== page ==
Dulce de leche in Spanish or doce de leite in Portuguese (“milk sweet”) is a milk-based caramel that I am in love with! It is made by slowly heating sweetened milk until it resembles caramel.
The flavor is exactly like caramel but with a softer, smoother consistency. It is not as sticky or quite as sweet as sugar based caramel.
I found a lot of different stories on the origin of dulce de leche. All of them had one thing in common. A forgotten pan of ‘la lecheda’ (a drink made with milk and sugar) cooking on the stove. When the ‘forgotten pan’ is finally remembered the milk and sugar has turned into a thick, brown syrup. What a pleasant surprise to find you’ve made something so deliciously edible from overcooking, instead of a burnt up pan!
This was my first time baking with dulce de leche and it won’t be my last! I used a Tyler Florence recipe and added my dulce de leche to create a cheesecake that was nothing short of heaven. It did not disappoint!
Luxuriously creamy, sinfully sweet, with a little bit of tart from the sour cream. The dulce de leche adds a rich caramel flavor that just melted the cheesecake on my tongue.
If you would like to make your own dulce de leche here is a link with the different ways to make it and Alton Brown also has a recipe. Dulce de leche is used to make candy, cakes, cookies, ice cream, cocktails, lattes, and frappuccinos. It is also delicious as a sauce on ice cream, fruit, pancakes, waffles and toast. Yes, toast! One of the most popular ways to eat it.
The best way to eat it is by making my cheesecake and sneaking spoonfuls when no one is looking so they don’t get the same idea…
Dulce de leche Cheesecake
Adapted from Tyler’s Ultimate Cheesecake
2 cups finely ground graham crackers (about 30 squares)
1/2 teaspoon ground cinnamon
1 stick unsalted butter, melted
1 pound cream cheese, 2 (8-ounce) blocks, softened
1 cup sugar
¾ cup sour cream
¾ cup dulce de leche (plus 1/4 -1/2 cup for topping)
1 lemon, zested
1 dash vanilla extract
Preheat the oven to 325 degrees F.
For the crust:
In a mixing bowl, combine the ingredients with a fork until evenly moistened. Lightly coat the bottom and sides of an 8-inch springform pan with non-stick cooking spray.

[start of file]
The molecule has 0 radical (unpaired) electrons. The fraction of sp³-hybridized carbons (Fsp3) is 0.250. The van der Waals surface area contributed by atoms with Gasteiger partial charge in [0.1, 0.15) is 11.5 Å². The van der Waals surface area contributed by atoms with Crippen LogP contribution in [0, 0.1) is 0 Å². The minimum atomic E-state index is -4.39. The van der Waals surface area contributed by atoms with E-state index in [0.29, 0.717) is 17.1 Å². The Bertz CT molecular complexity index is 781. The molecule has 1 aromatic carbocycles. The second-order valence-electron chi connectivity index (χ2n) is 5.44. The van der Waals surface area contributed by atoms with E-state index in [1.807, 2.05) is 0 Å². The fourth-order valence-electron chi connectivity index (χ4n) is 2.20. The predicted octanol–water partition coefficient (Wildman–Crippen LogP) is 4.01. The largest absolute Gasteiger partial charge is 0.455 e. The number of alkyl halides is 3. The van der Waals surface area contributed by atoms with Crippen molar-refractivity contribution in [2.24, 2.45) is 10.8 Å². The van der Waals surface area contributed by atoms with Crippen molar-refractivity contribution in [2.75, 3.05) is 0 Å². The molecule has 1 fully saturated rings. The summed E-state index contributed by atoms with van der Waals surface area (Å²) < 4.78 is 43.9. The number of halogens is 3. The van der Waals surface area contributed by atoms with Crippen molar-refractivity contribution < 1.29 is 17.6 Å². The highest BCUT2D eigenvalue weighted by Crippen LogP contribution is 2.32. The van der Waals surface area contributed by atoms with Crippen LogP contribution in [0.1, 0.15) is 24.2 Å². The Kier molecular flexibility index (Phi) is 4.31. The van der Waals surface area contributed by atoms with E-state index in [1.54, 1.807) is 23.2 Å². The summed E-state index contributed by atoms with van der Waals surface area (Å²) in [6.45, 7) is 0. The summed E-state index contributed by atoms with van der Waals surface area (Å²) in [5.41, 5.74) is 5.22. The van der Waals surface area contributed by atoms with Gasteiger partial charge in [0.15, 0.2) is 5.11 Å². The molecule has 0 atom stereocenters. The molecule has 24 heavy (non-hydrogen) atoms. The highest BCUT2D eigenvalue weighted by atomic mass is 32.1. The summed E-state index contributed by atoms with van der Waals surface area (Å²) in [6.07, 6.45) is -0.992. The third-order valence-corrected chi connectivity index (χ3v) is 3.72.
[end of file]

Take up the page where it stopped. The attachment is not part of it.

Pour the crumbs into the pan and, using the bottom of a measuring cup or the smooth bottom of a glass, press the crumbs down into the base and 1-inch up the sides. Refrigerate for 5 minutes.
For the Filling:
In the bowl of an electric mixer, beat the cream cheese on low speed for 1 minute until smooth and free of any lumps. Add the eggs, 1 at a time, and continue to beat slowly until combined. Gradually add sugar and beat until creamy, for 1 to 2 minutes.
Add sour cream, dulce de leche, lemon zest, and vanilla. Periodically scrape down the sides of the bowl and the beaters. The batter should be well-mixed but not overbeaten(overbeating causes cracks in your cheesecake!) Pour the filling into the crust-lined pan and smooth the top with a spatula.
Set the cheesecake pan on a large piece of aluminum foil and fold up the sides around it. Place the cake pan in a large roasting pan. Pour boiling water into the roasting pan until the water is about halfway up the sides of the cheesecake pan; the foil will keep the water from seeping into the cheesecake. Bake for 45 minutes. The cheesecake should still jiggle (it will firm up after chilling), so be careful not to overcook. Let cool in pan for 30 minutes. Chill in the refrigerator, loosely covered, for at least 4 hours. Spread a thin coat of dulce de leche over top of cheesecake. Refrigerate again for a half hour or so. Loosen the cheesecake from the sides of the pan by running a thin metal spatula around the inside rim. Unmold and transfer to a cake plate. Slice the cheesecake with a thin, non-serrated knife that has been dipped in hot water. Wipe dry after each cut.